CON’S: Subpar athleticism. Controlling short zones is fairly reasonable although he does gear down to change direction. But man coverage where he is tasked with sitting on the hip of a receiver is problematic; shifty slot corners will lose him on sharp cuts or double moves, and if they take him for a stroll deep downfield his long speed will struggle to hold up. By all accounts his stickiness and transitions improved in 2019 and 2020, but I cannot confirm this due to lack of tape. Thompson has the natural instincts to play single-high safety but not the range/

SIMON CARROLL: “A difficult projection for me as I only have tape that is two years old, but even back then there was a lot to like about Thompson’s game. He might not have the numbers but he’s got good size and a host of traits that usually equate to success at the safety position in the NFL. Teams might take a look at his broad stature and think box safety or hybrid linebacker thumper, but I think that does him a disservice. His ball skills and instincts make him an asset against the pass and I would argue he could play man coverage from the slot or as a two-deep cover safety. A diverse portfolio will make him a coaches dream, and, scouts will bang the table for this kid if he falls to day three.”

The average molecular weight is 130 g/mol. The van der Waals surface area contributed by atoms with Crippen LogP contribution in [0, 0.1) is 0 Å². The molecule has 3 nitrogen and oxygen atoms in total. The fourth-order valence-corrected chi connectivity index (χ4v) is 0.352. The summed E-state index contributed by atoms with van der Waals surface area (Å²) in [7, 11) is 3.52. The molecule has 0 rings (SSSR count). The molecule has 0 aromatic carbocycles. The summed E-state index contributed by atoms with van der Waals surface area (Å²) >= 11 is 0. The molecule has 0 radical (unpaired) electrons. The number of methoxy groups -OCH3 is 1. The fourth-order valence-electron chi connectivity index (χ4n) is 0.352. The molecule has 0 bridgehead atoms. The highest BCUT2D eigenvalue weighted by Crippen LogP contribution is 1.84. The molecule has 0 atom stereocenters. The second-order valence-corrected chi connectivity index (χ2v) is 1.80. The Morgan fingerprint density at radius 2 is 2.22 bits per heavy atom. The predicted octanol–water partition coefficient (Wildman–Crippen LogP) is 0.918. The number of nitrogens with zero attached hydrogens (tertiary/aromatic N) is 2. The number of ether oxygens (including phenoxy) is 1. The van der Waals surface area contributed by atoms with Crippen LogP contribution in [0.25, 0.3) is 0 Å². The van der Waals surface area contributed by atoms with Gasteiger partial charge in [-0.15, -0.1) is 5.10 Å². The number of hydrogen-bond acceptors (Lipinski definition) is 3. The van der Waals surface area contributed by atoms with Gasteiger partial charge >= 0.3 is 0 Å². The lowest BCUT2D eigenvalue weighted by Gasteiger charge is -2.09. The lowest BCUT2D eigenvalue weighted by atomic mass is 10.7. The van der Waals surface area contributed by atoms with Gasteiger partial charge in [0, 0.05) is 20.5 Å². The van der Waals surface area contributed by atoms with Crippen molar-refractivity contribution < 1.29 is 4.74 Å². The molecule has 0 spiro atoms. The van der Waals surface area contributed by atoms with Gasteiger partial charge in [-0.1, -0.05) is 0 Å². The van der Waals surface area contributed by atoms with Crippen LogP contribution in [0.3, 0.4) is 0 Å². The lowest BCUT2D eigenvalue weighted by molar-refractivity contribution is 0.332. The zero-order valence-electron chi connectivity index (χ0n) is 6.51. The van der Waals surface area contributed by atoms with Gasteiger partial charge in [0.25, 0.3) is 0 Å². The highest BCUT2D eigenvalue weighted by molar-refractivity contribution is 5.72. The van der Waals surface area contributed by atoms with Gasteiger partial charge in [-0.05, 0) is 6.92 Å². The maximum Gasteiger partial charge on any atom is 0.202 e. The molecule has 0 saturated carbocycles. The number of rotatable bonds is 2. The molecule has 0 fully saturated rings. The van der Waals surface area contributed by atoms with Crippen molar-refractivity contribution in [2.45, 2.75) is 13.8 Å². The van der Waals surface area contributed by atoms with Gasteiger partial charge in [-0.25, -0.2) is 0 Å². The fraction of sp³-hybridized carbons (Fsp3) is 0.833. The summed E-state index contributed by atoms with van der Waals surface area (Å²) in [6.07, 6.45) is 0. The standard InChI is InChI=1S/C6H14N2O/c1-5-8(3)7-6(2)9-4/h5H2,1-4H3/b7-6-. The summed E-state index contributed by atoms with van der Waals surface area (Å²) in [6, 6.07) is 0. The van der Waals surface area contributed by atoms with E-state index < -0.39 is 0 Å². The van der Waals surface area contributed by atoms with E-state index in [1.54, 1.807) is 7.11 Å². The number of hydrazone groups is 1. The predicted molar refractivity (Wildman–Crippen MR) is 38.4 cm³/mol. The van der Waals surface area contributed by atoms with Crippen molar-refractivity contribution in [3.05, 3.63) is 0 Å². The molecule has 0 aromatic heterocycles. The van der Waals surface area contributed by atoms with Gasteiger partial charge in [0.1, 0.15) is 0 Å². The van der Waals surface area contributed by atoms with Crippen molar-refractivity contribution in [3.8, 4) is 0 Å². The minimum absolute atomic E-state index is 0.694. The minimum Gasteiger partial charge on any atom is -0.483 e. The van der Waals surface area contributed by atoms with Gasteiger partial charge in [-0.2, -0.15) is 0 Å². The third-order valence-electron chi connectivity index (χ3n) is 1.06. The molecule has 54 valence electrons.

Height: 5’11”.   Weight: 199lbs

PRO’S: Wind up and go, heat seeking missile safety who keys on to his target and runs right through it. Ultra aggressive with unparalleled effort levels that wear offenses down. Demonstrates very good athleticism across the board; Explosive click and close speed - once he sees it, he’s gone. Love his ability to turn on a dime in short zones, with little stiffness or gearing down. Has enough long speed to hold his own on deep routes in man, but also good range to cover the back end between the numbers. Dominates against the run - like an extra linebacker, taking on blocks and squeezing gaps, or shooting them and meeting running backs in the hole. Understanding of the game got better as his career went on, and was rewarded with 5 interceptions in his last two years in Gainesville. An excellent Senior Bowl week was capped with a hail mary interception in the game itself.